School hires consultants to facilitate process, ensure success
The new head of the Ottawa Jewish Community School (OJCS), Jon Mitzmacher, arrived this fall with many ideas to transform the school into a centre for 21st century educational innovation. Some initiatives required extra money, so he shelved them while he got to know his new school. Then a $50,000 grant fell into his lap.
Suddenly, the road to innovation got much smoother.
Several months ago, Andrea Freedman, CEO of the Jewish Federation of Ottawa, told Mitzmacher an anonymous couple wanted to donate to Jewish life in Ottawa.
“Jewish communal life,” says Freedman, “means balancing social services with instilling values in the next generation. The donors wanted to invest in the community’s long-term strength.” They agreed to fund three of Mitzmacher’s proposals.
Mitzmacher credits the donors for understanding that funding education does not always mean buying the latest technology. He believes the key to success is the “innovation cycle,” and that this capacity can be built into any organization.
“We can create the ability to be always asking, ‘What new things make sense for us?’ and ‘How can this work for us?’ ”
Mitzmacher, whose previous accomplishments include turning a small Jewish day school in Jacksonville, Florida, into an international leader in education, says creating this capacity takes time and effort, rare commodities in a busy school.
Mitzmacher was committed to taking it slow before receiving this grant. Now he has moved the process into the fast lane by hiring two consultants with whom he has worked previously: NoTosh and Silvia Rosenthal Tolisano.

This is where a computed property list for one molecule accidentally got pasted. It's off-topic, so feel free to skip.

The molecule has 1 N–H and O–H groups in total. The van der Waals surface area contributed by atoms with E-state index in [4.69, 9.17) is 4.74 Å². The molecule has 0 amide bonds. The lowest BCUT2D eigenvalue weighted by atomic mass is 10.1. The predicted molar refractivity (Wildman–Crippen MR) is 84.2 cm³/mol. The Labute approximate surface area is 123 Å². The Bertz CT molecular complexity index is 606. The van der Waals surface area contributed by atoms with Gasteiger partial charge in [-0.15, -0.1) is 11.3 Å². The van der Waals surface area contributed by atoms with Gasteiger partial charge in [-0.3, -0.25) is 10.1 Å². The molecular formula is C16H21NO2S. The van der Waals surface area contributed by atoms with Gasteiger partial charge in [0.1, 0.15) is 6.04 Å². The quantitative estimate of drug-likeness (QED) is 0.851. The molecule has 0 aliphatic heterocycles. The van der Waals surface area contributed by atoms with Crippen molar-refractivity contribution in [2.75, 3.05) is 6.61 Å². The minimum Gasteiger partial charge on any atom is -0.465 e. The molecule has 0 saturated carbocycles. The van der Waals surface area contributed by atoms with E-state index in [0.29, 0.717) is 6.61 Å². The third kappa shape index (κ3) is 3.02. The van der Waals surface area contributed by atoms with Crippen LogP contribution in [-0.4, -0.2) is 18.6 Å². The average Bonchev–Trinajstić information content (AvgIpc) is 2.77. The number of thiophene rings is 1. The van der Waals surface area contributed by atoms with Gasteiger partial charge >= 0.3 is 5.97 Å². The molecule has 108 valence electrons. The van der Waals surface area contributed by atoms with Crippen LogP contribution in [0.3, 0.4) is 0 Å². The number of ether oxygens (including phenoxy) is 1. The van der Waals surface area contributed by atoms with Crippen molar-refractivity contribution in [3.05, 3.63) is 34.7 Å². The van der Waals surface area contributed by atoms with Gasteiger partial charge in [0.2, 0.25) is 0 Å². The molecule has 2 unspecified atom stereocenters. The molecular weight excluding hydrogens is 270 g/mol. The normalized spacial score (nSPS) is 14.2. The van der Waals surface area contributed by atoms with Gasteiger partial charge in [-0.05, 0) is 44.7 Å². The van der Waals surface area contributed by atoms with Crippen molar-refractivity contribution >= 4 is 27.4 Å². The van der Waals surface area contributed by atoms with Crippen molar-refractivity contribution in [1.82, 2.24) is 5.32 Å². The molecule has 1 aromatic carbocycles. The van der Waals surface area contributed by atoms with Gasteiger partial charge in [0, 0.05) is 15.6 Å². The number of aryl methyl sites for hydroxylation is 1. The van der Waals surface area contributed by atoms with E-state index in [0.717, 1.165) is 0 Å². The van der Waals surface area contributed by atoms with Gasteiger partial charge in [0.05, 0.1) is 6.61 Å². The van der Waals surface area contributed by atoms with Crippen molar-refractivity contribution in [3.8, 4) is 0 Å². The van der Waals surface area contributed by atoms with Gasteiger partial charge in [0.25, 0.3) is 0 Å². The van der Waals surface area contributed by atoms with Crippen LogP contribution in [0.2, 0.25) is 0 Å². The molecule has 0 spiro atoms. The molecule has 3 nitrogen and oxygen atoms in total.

NoTosh consultants began visiting last month and will work with the school until June to develop the capacity for a successful innovation cycle. Having gone through the process before, Mitzmacher explains it is always different, “because every school is unique.” Further, “the goal isn’t a ‘thing’ we can point to and say, ‘There. We did it.’ It’s about creating a process to ensure continued innovation and long-term success.”
As for the second initiative, says Mitzmacher, “there is growing evidence that reflective learners achieve greater success than non-reflective learners.
“Essentially, this means that students who have the opportunity to look back at their learning, to assess their successes and failures, do better. I have experienced great success with giving students the ability to ‘own’ their learning. But it’s a seismic shift in teaching, so once again you can’t just impose it. It takes work with all stakeholders.”
Finally, because 21st century technological innovation also does require technology, the third proposal doubled the number of iPads for classroom use.
“Jewish day schools are uniquely qualified to lead the 21st-century learning revolution by their very nature,” says Mitzmacher. “They have community connections, global connectedness, languages, and the critical thinking built into Jewish text study.
“OJCS has the potential to be a leader in the learning revolution and, thanks to this grant, we can take several giant steps closer to realizing that potential.”
Federation report: OJCS President Michael Polowin on the school’s
promising future, http://www.ottawajewishbulletin.com/?p=79184&preview=true